First worn: Not yet, but it will make its debut in a couple weekends!
Total cost: $10

I know that one of the goals of the HSF were to encourage us to improve our standards of historical accuracy, but frankly I'm going more for some of the other goals that Leimomi listed, namely having an excuse to sew up historical costumes, and to have fun. I think I'm doing a pretty good job of the latter! With that disclaimer, please don't laugh too hard at the mismatched bodice and skirt fabrics, or my terribly wonky darts. Do you know how difficult it is to pin triple darts on yourself without an assistant?

At least no one will see these under my actual dress!

On a totally different note, do you ever feel like your background entertainment (Netflix, podcasts, audiobooks, etc.) has to match what you're sewing? I was watching My Little Pony: Friendship Is Magic while sewing this, but felt like it was slightly I should be watching Pride and Prejudice or Sense and Sensibility instead. Oh well!


  1. I would imaging plenty of period garments are sewn up from fabrics laying about the house and/or culled from worn/outgrown garments. So there you go.

    Also, very, very cute. I love it!

  2. I wish I had more opportunities to wear costumes of any kind, I think anything in my area would probably be civil war/homestead focused. Nothing wrong with that, but there still aren't many events for that(and I'd probably need a willing buddy to get enough courage to do it anyways).
    Your petticoat looks great, if you didn't tell me there was plastic and machine stitching on it I'd think it looked pretty spot on. Who cares about details anyways!

  3. This is so cute! I definitely couldn't tell that the whites weren't the same exact shade. I think you went to a lot of effort for an undergarment, so that sure makes up for any historical inaccuracy. Nicely done!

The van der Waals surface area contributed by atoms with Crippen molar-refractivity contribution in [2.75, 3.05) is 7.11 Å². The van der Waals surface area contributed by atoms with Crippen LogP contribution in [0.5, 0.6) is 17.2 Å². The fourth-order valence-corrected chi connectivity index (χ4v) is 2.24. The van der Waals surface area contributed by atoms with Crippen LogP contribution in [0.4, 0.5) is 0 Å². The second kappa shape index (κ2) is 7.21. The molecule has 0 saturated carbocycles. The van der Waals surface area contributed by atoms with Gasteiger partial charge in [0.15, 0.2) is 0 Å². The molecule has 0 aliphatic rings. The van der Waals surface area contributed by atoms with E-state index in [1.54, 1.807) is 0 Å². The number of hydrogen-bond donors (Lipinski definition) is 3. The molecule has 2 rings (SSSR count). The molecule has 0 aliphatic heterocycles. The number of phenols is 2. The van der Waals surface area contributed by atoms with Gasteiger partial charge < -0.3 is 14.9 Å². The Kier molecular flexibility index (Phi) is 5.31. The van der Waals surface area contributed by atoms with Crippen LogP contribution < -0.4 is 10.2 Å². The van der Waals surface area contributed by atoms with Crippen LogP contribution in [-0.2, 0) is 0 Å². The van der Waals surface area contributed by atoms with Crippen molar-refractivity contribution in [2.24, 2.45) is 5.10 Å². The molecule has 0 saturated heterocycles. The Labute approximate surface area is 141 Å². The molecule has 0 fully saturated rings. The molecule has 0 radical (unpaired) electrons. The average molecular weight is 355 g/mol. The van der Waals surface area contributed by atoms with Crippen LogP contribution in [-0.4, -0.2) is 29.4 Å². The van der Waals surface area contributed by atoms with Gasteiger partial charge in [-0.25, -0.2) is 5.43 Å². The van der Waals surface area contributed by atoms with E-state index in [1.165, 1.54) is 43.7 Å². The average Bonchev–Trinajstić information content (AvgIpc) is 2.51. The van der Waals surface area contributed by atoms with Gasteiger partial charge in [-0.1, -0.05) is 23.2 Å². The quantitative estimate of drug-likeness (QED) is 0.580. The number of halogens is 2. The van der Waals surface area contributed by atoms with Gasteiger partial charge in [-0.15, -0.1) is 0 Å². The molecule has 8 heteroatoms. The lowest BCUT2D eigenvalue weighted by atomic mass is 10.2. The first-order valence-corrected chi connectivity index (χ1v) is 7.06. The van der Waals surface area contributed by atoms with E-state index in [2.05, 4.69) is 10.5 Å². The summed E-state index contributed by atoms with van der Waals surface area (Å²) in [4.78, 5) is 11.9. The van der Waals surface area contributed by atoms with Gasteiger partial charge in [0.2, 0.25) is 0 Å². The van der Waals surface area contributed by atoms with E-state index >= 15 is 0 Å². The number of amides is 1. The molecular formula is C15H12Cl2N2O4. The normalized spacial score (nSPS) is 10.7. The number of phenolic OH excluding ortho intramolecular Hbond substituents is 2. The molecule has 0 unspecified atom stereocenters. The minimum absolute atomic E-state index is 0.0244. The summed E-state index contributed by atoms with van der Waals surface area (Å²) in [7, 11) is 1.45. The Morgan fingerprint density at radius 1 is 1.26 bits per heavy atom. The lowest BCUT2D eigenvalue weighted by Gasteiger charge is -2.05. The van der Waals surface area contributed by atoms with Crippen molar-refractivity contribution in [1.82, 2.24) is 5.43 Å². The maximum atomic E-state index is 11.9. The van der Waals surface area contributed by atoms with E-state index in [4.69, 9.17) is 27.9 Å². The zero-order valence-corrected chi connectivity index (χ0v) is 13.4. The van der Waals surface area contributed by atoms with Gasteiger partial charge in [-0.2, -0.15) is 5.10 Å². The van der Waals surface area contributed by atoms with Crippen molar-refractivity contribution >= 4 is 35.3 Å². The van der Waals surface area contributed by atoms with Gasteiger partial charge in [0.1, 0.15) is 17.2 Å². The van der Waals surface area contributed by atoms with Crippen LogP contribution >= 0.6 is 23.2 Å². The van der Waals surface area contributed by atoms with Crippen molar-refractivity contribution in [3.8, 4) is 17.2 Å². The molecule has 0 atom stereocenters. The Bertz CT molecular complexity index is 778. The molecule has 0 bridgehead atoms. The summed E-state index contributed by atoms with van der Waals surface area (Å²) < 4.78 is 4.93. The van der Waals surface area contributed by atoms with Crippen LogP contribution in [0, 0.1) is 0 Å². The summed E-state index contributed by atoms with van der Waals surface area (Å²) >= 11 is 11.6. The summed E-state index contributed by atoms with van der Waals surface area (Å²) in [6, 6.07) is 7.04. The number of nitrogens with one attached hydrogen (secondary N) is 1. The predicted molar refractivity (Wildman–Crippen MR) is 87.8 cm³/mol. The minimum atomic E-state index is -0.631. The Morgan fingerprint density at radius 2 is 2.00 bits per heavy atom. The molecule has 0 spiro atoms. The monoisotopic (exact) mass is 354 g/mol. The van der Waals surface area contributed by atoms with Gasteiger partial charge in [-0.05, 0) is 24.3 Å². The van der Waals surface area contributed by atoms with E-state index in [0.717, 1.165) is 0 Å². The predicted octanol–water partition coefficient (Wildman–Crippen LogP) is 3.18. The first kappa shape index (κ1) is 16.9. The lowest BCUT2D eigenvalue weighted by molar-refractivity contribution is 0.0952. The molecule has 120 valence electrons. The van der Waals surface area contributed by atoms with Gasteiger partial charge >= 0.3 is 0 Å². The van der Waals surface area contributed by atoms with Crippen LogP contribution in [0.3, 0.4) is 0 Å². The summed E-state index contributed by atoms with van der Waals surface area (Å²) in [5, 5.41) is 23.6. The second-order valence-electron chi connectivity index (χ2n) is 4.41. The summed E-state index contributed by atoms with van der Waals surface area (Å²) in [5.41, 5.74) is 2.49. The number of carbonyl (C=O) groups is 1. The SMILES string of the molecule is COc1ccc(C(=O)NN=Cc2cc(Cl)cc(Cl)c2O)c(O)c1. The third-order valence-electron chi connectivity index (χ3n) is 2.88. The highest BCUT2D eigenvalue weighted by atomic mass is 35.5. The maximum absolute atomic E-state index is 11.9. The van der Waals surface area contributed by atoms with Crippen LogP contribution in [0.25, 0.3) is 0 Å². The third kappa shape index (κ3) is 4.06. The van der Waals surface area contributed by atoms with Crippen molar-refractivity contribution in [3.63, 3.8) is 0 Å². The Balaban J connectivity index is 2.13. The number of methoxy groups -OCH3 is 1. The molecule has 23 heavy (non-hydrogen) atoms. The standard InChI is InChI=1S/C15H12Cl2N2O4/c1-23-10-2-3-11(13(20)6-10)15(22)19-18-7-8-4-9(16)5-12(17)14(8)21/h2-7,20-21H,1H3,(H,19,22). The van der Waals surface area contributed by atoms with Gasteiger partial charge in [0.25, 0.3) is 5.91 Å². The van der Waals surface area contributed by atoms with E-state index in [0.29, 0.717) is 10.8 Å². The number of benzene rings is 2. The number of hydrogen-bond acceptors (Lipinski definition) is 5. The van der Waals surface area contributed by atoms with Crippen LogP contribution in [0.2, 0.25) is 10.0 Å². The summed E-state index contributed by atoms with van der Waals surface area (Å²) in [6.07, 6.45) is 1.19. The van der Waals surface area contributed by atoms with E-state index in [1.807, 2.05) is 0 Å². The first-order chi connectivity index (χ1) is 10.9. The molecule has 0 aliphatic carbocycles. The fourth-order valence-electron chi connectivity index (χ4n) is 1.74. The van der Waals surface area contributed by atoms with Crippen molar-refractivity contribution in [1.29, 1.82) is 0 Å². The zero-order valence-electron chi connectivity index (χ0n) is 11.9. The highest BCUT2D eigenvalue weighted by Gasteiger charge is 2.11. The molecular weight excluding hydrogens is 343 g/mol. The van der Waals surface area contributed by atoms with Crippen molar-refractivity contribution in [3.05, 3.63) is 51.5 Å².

4. I've said it before and I'll say it again - you make do like any costumer I've ever worked with (and I'm including myself in that). Complete hand-sewing is something that only couture houses have time to do. And there's nothing wrong with loving to sew by machine. =) It will be a wonderful foundation for your costume - can't wait to see it!

    When it comes to costuming, it's usually more about function & practicality over technically accurate. I've never watched a "period movie" that was truly historically accurate - all costume design is influenced by the designer's impressions about what a period should look like and by modern bias. (If they were to make a movie like The Great Gatsby look authentically 20's, modern audiences would think the actresses looked ugly.) In the end, if people can guess the time period you are trying to capture, you have done a good job.

  5. I love, love, LOVE Regency gowns! And this is really quite lovely! It almost seems a shame to cover it up :)
    I find that if I really want to get some sewing done, BBC dramas work the best for me--Austen, Dickens, Gaskill--all accompany my sewing perfectly (whether I'm working on some sort of historical garment or not).

  6. Also, I'm glad to see I'm not the only one who isn't sewing jack by hand for this challenge. Embroider, yes. Handsewing, hahahahahaha no.

    Also, may I recommend Catherine Cookson series on netflix for sewing? They aren't the best thing ever but their predictability means you don't necessarily have to be paying close attention to the plot while trying to sew.

  7. I think the over all look is lovely, and if you don't care about the small inaccuracies, why should anyone else? One has to define to oneself what level of period correctness one is comfortable with and you've done that, and been upfront about it - all one could wish for.